them much more than legitimate companies. Nor are all the
chemists Mexican; in 2006 a former American chemistry professor
was arrested for running a meth lab only six blocks from the

Safety Last

7. (SBU) While professional chemists may be hired to set up
the labs, day-to-day operations are usually handled by less
skilled individuals known as "cooks," because they are told to
follow the "recipe" written by the chemist. Their lack of
expertise results in a poor safety record. Many of the largest
lab discoveries in recent years have resulted not from police
intelligence work, but from fires and explosions in the
aftermath of industrial accidents. Frequently, the local fire
department is the first public entity to become aware of the
presence of a meth lab in a neighborhood. Emissions control is
often lax; and some labs have been discovered after worried
neighbors reported suspicious chemical odors to the police or
fire departments. In a city that suffered hundreds of
casualties in 1992 after gasoline leaked into the municipal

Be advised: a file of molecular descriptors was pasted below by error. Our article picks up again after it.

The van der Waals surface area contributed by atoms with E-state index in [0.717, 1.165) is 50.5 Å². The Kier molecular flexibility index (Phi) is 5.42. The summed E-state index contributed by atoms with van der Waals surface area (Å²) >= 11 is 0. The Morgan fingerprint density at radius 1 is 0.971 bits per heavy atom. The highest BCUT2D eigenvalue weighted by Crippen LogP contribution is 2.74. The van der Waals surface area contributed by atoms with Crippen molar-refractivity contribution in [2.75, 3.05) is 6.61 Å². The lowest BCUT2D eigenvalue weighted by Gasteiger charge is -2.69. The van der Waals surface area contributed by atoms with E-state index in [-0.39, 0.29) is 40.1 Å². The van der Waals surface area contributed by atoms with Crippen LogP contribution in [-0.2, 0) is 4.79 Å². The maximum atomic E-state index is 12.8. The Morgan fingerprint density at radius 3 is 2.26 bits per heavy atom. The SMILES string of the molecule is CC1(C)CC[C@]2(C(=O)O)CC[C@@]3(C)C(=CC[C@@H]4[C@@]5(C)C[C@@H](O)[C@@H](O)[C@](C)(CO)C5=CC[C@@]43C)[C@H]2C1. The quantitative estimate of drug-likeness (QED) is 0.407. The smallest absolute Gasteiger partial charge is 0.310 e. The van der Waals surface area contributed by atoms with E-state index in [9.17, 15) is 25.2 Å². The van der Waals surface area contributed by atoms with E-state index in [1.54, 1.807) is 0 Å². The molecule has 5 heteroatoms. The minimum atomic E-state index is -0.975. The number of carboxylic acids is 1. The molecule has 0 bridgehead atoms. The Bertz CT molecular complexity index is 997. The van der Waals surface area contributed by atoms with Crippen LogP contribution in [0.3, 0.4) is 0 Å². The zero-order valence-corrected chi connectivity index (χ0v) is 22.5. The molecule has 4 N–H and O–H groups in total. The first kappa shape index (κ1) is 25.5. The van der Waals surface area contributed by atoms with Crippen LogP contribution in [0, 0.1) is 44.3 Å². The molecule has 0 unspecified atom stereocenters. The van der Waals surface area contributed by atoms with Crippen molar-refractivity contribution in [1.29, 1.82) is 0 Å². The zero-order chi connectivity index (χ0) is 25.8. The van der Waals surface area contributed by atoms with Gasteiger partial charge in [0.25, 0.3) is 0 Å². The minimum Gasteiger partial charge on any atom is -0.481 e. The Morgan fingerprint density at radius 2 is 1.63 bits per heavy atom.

sewer system and exploded, the local population is perhaps more
sensitive to unexplained chemical smells than are inhabitants of
other cities.

Meth Producers Adapt

8. (SBU) In the past year there have been numerous Mexican law
enforcement success stories involving seizures of
pseudoephedrine at ports as well as raids of large labs leading
to the confiscation of huge amounts of money and product. This
fact, combined with the Mexican government's increased
regulation of legitimate sources of pseudoephedrine has forced
meth producers to adapt their methods. At the present time, the
GOM is not issuing new permits for the importation of ephedrine
and pseudoephedrine except in small amounts for medical
research. These new measures, combined with actions against
suspect pharmaceutical companies like Collins have forced the
traffickers to switch from the diversion of legitimate
pseudoephedrine shipments to smuggling the chemicals illegally
into Mexico - a riskier proposition.

Smaller is Better

9. (SBU) Although it is true that a large methamphetamine lab
will be able to produce more finished product and therefore more
profit, it is also true that if such a lab goes out of business
it takes out a large chunk of the syndicate's profit margin. In
the current atmosphere of increased vigilance by the
authorities, the cartels have begun shifting to a decentralized
network of smaller labs for production, according to law